The post Q&A with Iowa lab’s safety officer, Drew Fayram: How the CDC/APHL biosafety and biosecurity program created a culture of safety appeared first on APHL Lab Blog.

Lab Culture Ep. 6: What is the Biosafety Peer Network?

Ep. 6: What is the Biosafety Peer Network? | www.APHLblog.org

Lab Culture Ep. 6: What is the Biosafety Peer Network? | www.APHLblog.org

The Biosafety Peer Network (aka the Visiting Biosafety Official Program) links US local, state, and territorial public health laboratories with US-affiliated Pacific Island laboratories to facilitate mentoring and information sharing among biosafety officials and officers. The exchange is intended to foster a collaborative community, advance  biosafety and biosecurity in laboratories, and ultimately improve public health laboratory biosafety and biosecurity across the US. So what exactly does the Biosafety Peer Network do? Three members of this network — Rebecca Sciulli (Hawaii), Paul Fox (Hawaii) and Anne Marie Santos (Guam) sat down for a conversation about their work.

Photo: Paul Fox (left) and Rebecca Sciulli (center) giving Anne Marie Santos (right) a tour of the Hawaii Laboratories Division facility to showcase their biosafety practices, as part of the Peer Network program.

Links

Biosafety Peer Network Program Application

Laboratory Biosafety & Biosecurity Resources

Biosafety & Biosecurity Training

 

If you’re enjoying Lab Culture, please rate and review on iTunes and/or Stitcher!

The post Lab Culture Ep. 6: What is the Biosafety Peer Network? appeared first on APHL Lab Blog.

Hurricane preparation and response resource list

Hurricane preparation and response resource list | www.APHLblog.org

Updated September 15, 2017

In the wake of hurricanes Harvey and Irma, public health laboratories in affected regions will be busy testing for potential environmental contamination, monitoring for increased water- and mosquito-borne diseases, or repairing damage to their own facilities. APHL has activated its Incident Command System (ICS) to support member laboratories with their response. The ICS team is participating in CDC’s Emergency Operations Center (EOC) State/Local and Partner Conference Calls, and will assist member labs with their response, facilitate communications between CDC and member labs, and share lab needs/stories with policy makers and the public.

Below are helpful resources for those communities hit by the recent storms. Many of these resources are useful for any severe weather event, not just Hurricanes Harvey and Irma.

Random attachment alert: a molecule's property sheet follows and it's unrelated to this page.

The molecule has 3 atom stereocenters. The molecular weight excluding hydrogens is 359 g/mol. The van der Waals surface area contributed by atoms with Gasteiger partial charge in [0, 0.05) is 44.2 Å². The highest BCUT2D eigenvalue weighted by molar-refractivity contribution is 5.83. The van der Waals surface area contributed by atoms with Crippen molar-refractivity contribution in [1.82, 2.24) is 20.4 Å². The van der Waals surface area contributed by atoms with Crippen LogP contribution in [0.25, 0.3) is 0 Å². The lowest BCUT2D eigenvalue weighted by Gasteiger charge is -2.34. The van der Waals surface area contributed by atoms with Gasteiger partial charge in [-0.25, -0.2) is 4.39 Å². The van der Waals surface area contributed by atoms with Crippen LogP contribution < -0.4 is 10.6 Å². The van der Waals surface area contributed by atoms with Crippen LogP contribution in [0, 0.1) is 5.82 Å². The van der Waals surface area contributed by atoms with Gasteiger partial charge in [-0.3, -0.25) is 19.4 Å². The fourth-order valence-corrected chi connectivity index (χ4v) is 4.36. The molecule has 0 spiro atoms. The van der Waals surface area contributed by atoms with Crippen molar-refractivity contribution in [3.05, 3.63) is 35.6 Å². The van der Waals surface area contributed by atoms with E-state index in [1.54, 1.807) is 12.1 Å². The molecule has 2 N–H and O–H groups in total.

Preparing for and weathering the storm

Hurricanes, Preparation and Response, EPA
Hurricane Preparedness Checklist, FDA
Preparing for a Hurricane or Tropical Storm, CDC
Flooding Toolkit, National Public Health Information Coalition
Disaster Assistance.gov, US government platform for locating disaster-related resources
Federal Emergency Management Agency (FEMA) Toll-free FEMA hotline for survivors of Hurricane Harvey: 1-800-621-FEMA

Keeping your family and community healthy after the storm

Food Safety:
Food Safety Tips for Areas Affected by Hurricane Irma, USDA press release
Protect Food and Water Before, During and After a Storm, FDA

Infectious Diseases:
Emerging and Zoonotic Infectious Diseases, CDC
Vector-borne Diseases, CDC​​​​​​​
Waterborne Disease Prevention, CDC

Drinking Water:
Drinking Water Safety and Testing Information for Texas, Texas Commission on Environmental Quality (accredited labs for microbial testing of drinking water, advice for customers of public water systems, disinfecting your well, etc.)
Drinking Water Testing and Information for Houston, TX, City of Houston
Private Wells: What to Do after the Flood, EPA
Private Wells: Water-related Diseases and Contaminants, CDC
Health Department Laboratory, Drinking Water Testing and Information, City of Houston

Other:
Carbon Monoxide Poisoning – Clinical Guidance, CDC
Mold: Cleanup and Remediation, CDC
Mold: Flood Cleanup, EPA
Waste Management, EPA

Rebuilding and repair

Cleanup after a Hurricane, CDC
Status of Systems in Areas Affected by Harvey, Texas Commission on Environmental Quality – drinking water, waste water and sewage, residential wells, flood waters, water infrastructure

The post Hurricane preparation and response resource list appeared first on APHL Lab Blog.

7 times public health preparedness proved critical

7 times public health preparedness proved critical | www.APHLblog.org